The Court did not define what “habitat” is, or whether the area at issue in this case is or isn’t habitat, but instead directed the Fifth Circuit to consider that question (again, a question the Fifth Circuit panel didn’t consider, because the parties didn’t brief the issue). The Court, in short, left these questions to the Fifth Circuit to decide, noting that the United States’s argument in the Supreme Court was that “habitat includes areas that, like Unit 1, would require some degree of modification to support a sustainable population of a given species,” while the petitioners argued for a much narrower definition of the term.
“Habitat” certainly includes unoccupied areas, as the Court’s opinion acknowledges (see the statutory definition of “critical habitat” above). At the same time, the petitioners in this case will argue for a very narrow definition of habitat, limited to areas that currently can support the species, as they argued in the Supreme Court. But the scientists most engaged in researching endangered species disagree sharply with the idea that habitat can possibly be defined that narrowly. In fact, the brief our clinic filed in the Supreme Court, on behalf of the most expert scientists in the world on what “habitat” means, addresses this issue squarely. Here’s what we said:
Courts and federal agencies should employ a scientific understanding of habitat, not a dictionary definition, to conserve endangered species and fulfill Congress’s mandates under the Endangered Species Act. … Habitat loss and degradation are the leading causes of species endangerment in North America. Congress commanded that the Fish and Wildlife Service use the “best scientific data available” in designating critical habitat to address species endangerment. To implement Congress’s mandate, the Service must interpret the concept of habitat broadly, applying two core principles when it evaluates what habitat is necessary for species conservation. First, habitat is both spatially variable and temporally dynamic. Second, habitat must be understood broadly to evaluate effectively and accurately species’ needs. As corollaries to these principles, several concepts are key: a proper understanding of habitat requires a landscape-scale view; habitats vary in quality, suitability, and location; an area need not be currently occupied or suitable to be essential for the long-term survival of a species; and habitat areas are capable of being restored to more suitable conditions. A definition of habitat that is limited to areas that are currently ideal for a species fails to account for the fact that habitat may vary in quality over space and time. Planning must account for this principle to ensure an endangered species has room not only to survive, but also to recover.
In light of these principles and the important role critical habitat plays in species recovery, the Act requires that the Service include areas essential to species conservation, even where those areas are unoccupied or need restoration. Without landscape scale planning and the ability to designate of a broad range of habitat, including restorable habitat, as critical habitat, the Service cannot fulfill Congress’s mandates under the Act. For these reasons, we conclude unequivocally that the Act requires an inclusive understanding of habitat. Petitioner’s narrow unscientific interpretation would fail to provide for the survival and recovery of endangered species, ignoring Congress’s plain mandate. To “provide a means whereby the ecosystems upon which endangered species and threatened species depend may be conserved,” 16 U.S.C. § 1531(b), using the “best scientific data available,” courts and agencies must understand critical habitat to encompass all areas essential to that species’ recovery.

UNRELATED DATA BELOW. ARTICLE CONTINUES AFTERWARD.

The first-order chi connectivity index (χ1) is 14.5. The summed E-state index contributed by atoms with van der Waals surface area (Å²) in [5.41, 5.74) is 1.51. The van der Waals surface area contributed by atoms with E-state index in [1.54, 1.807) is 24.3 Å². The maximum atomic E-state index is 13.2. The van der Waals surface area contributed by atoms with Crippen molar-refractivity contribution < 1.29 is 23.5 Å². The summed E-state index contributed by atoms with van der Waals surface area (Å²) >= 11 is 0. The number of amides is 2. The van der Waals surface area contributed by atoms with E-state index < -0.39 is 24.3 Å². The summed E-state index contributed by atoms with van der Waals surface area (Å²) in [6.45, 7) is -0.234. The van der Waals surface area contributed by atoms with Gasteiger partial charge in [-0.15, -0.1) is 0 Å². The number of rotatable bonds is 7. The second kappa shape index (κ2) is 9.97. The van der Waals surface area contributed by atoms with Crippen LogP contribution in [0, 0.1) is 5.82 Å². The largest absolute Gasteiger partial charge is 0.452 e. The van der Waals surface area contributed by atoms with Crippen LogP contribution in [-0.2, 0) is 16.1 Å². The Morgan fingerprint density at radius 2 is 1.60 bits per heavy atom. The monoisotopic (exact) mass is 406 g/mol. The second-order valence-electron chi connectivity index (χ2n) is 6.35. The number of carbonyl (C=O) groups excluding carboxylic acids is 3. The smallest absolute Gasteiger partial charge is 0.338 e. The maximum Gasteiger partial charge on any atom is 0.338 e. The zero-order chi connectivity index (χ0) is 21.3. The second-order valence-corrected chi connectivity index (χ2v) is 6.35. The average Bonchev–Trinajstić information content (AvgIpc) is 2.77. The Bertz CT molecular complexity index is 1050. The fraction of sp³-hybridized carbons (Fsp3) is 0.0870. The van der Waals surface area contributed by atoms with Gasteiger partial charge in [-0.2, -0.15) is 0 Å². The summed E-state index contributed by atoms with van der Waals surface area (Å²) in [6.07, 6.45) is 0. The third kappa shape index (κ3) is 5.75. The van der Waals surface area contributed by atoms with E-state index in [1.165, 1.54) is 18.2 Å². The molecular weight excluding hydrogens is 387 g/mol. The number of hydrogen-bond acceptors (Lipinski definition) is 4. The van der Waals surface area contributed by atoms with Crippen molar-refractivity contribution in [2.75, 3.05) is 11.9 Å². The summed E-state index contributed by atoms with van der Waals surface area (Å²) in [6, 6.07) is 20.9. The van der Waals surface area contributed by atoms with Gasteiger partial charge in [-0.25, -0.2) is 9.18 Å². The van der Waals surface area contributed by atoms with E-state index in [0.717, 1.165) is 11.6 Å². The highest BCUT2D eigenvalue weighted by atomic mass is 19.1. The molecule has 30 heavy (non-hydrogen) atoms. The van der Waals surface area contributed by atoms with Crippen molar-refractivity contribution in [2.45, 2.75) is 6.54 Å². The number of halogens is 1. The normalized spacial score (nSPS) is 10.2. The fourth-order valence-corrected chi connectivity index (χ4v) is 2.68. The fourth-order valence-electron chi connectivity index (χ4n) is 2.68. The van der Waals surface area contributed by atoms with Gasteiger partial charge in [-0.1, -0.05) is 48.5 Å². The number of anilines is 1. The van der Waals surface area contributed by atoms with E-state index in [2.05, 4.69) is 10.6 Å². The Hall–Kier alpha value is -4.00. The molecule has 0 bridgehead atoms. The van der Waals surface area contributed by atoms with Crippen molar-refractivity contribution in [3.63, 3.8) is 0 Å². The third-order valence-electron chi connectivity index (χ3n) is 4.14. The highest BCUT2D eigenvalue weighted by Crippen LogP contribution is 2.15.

These scientists make the case for a capacious definition of “habitat” that would surely encompass the Service’s decision to designate the habitat at issue here for the Dusky Gopher Frog, as well as to support appropriate designations of critical habitat for other species unlikely to survive without restoration of habitat that might not currently be hospitable to the species. And this flexible interpretation of habitat is also consistent with many prior determinations by the Service that have been essential to species conservation. In the end, the Court provides no analysis that would constrain the Court’s determination of what “habitat” means. The Fifth Circuit’s task on remand will be to make a determination, once again, whether the land in question is critical habitat—based in part on a determination of whether it is habitat at all.
Here’s an interesting implication of this decision: I’m not aware of other cases where a court has required an agency to develop and apply a definition of individual undefined words within a phrase Congress defined, as the court did here, by requiring the Fifth Circuit to interpret the word “habitat” within the defined phrase “critical habitat.” Observers, for the most part, have always assumed that when Congress defines a phrase, that phrase just means what Congress says it means and that agencies should simply interpret Congress’s definition. The decision may thus have implications in other statutory/regulatory contexts. Here, in the absence of a definition by the agency below, the Court must presumably now both define “habitat” and then apply that definition to determine the scope of the phrase “critical habitat” in this context– and its definition of “habitat” will serve to define a term never defined by Congress. And it bears noting, that in other cases, where an administrative agency rather than a court offers such a definition in the first instance, that determination will itself be subject to review under the Chevron v. NRDC standard of deference.
The Court’s opinion included a second holding. The Service determined that its designation of critical habitat did not impose a disproportionate burden on the landowners. The Service must “tak[e] into consideration the economic impact . . . of specifying any particular area as critical habitat,” and the Secretary of Interior may “exclude any area from critical habitat if he determines that the benefits of such exclusion outweigh the benefits of specifying such area as part of the critical habitat.” 16 U.S.C. § 1533(b)(2). In this case, the Service determined that the costs of the designation of this area as critical habitat did not outweigh the benefits. The Fifth Circuit didn’t reach the merits of this question, but instead held that the determination was not reviewable by courts at all. The Supreme Court reversed this holding, and directed the Fifth Circuit to review whether the Service’s cost-benefit determination was “flawed in a way that rendered the resulting decision not to exclude Unit 1 arbitrary, capricious, or an abuse of discretion.” That review will provide another opportunity for the petitioners to argue that the Service did not follow the law. I expect it is likely the determination will be upheld on review based on my reading of the record in the case, but there is no guarantee of that result.
Finally, the Supreme Court did not vacate the critical habitat designation, so the Dusky Gopher Frog critical habitat designation remains in place while the proceedings continue in the Fifth Circuit.
[Note: This post has been slightly revised for clarity, 12:55 pm, 11/27/18.]